*Sushi - now only have 1 or 2 choices
*The large number of fine dining choices (L'Atelier, EMP, etc.)
*Personal fine dining favorites like Falai
*Delicious newbies like Aldea that are not overrated/overhyped
What I DO NOT miss:
*Mexican or barbecue - these are regional foods that I would not seek out in NYC, would go elsewhere for them
*Corton, Ceci Cela (maybe you have memory associated with this place) and the like
If you get to Xian have some Empress' milk, potatoes with spun sugar and dumplings for me :)
You are going to Shanghai, not another planet, you will be able to get good non-Chinese food here. Personally I could eat Sichuan food everyday.
If you haven't left yet, the only three that you should stock up on is neopolitan style pizza (New York Style Pizza serves the same regular slices you can get in New York), bagels and deli food, and mexican (though New York doesn't have the greatest either). You can get all of these, only you will do better in New York.
I work in Shanghai, but I am from New York, and when I visit home I miss good Chinese food (even in New York, you can't get good authentic Chinese food). Its what we can't have that we miss the most.
Some of my favorites not already listed as far as I see:
Banh Mi Saigon Bakery for the number 1
sugar sweet sunshine the pistachio cupcakes!!!
Fortunato brothers cannolis and gelatos.
Red hook ball fields Pork Huarreche, pupusas with pork and cheese, grilled corn
Bar Baloud for a more fancy dinner
Tory Yakitori chicken oyster, wow!
City Crab & Seafood Company happy hour
Prosperity Dumpling 5 for 1
Fatty Crab the downtown incarnation
Fette Sau BBQ
I've been to Hong Kong many times -- tons of family still over there. I always miss these most:
- Katz's pastrami on rye with mustard and full sours.
- Ess-A for a hot bagel, not toasted, with tofu scallion spread (far creamier than the cream cheese).
- Russ & Daughters' herring in cream sauce, pastrami and Scottish salmons, horseradish cream cheese.
- Gray's recession special with sauerkraut, mustard, and a banana drink.
- Grand Central Oyster Bar (at the bar only) and Lure Fishbar's happy hour -- both excellent for oysters and amazing atmosphere, but in different ways. If I didn't spend each trip visiting relatives, I'd have gone to Japan by now -- I have constant sashimi/sushi cravings (Sushi Yasuda, Taro Sushi in Flatbush).
- The burger at Luger's, with a side of bacon and a bowl of schlag for dessert. steakrules is on the money re: Rare's burger. I went to high school somewhat close to Ottomanelli's, so I'm very partial to their burger and fries. Unfortunately, have yet to try Shake Shack... But, I'd strongly recommend getting at least one good burger in before you leave; I'm by no means well-traveled, but I've yet to have a truly satisfying, juicy, messy burger outside of the US.
- Falafel and shawarma from Azuri Café, with one of the imported Israeli juices/sodas from the cooler.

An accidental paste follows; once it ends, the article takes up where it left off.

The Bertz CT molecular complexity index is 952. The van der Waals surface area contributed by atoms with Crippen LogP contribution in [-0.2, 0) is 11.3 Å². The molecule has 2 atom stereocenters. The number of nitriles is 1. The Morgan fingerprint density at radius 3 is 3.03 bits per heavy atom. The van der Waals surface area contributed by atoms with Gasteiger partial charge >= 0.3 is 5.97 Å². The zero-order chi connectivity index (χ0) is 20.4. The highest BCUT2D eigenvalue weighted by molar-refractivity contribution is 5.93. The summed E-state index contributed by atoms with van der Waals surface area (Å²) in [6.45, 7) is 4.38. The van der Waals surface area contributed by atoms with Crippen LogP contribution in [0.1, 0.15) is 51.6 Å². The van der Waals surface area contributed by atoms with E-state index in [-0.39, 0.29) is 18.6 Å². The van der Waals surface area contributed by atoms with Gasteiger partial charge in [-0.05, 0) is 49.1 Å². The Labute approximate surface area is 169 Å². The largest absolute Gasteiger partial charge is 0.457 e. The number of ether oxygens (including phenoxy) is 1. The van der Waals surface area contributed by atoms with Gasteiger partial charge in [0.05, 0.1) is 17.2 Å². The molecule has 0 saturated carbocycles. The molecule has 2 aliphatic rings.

- Besides the chicken and rice at 53rd and 6th, I'd hit Kwik Meal for the lamb over rice -- with a good dose of their nuclear-strength green hot sauce.
- Mexican/Latino specialties at the Red Hook Ballfields -- pupusas, huaraches, ceviche. I love rice and beans and arroz con gandules (rice with pigeon peas, I think), but I've been making those at home for several years now. I do remember having great rice and beans at El Malecon, though.
- I'm not familiar with the tapas scene there, but I think Simon's right re: lack of rustic traditional places. I've not been to Tia Pol, but had great meals at Boqueria and Casa Mono; La Nacional remains my favorite for traditional tapas.
- As far as 'American' food, I had an incredible meal and experience at Eleven Madison Park, which I think is 'New American' -- but I would miss Southern food more, I think. The fried chicken and biscuits are delicious at the Redhead, and I enjoyed the brisket at Hill Country. I'd also look into a good place for ribs.
- Finally, I don't have much of a sweet tooth and am unfamiliar with the dessert scene in Hong Kong...but it seems that pie is a fairly American item, so you might want to look into that before leaving. I like the tarts and pies at Two Little Red Hens in the city (Ladybird Bakery's their branch in Park Slope), Steve's key lime pies in Red Hook, and the sour cream apple pie from NY Little Pie Co. Two Little Red Hens also makes a great, somewhat underrated gingerbread.
Congrats on the job, happy fooding, and safe travels!
I'd stuff myself full of good cheese. It can be very, very hard to find, even in Shanghai. There's a big international market in the French Concession that does carry a few packaged cheeses, but nothing like what you can find at a good cheese shop, here. Either head to Murray's Cheese and pick up your own selection or go somewhere with a great cheese cart, like Picholine.
Maybe also find a place for pie, New York style cheesecake, chocolate chip cookies, U.S.-style cake, if you like it. You can find all of these in Shanghai, but good versions are much, much harder to come by. [Some Chinese interpretations of cheesecake and cake are great, but they're not entirely the same thing as the original.]
Katz's and Shopsin's are good ideas! And head to Second Ave. Deli or Sarge's for latkes, pastrami, chopped liver, rugelach, etc..., Ess-a-Bagel for bagels. Even though there's a substantial population of Jewish Americans and Israelis in Shanghai, I wasn't able to find real Jewish deli food anywhere.
As I think others might've already pointed out, you can find a LOT of great French and Italian places in Shanghai, halal food that's similar to and even more delicious than the food from the 53rd St. cart, lots of places like Pearl Oyster Bar. There are also places for decent pizza.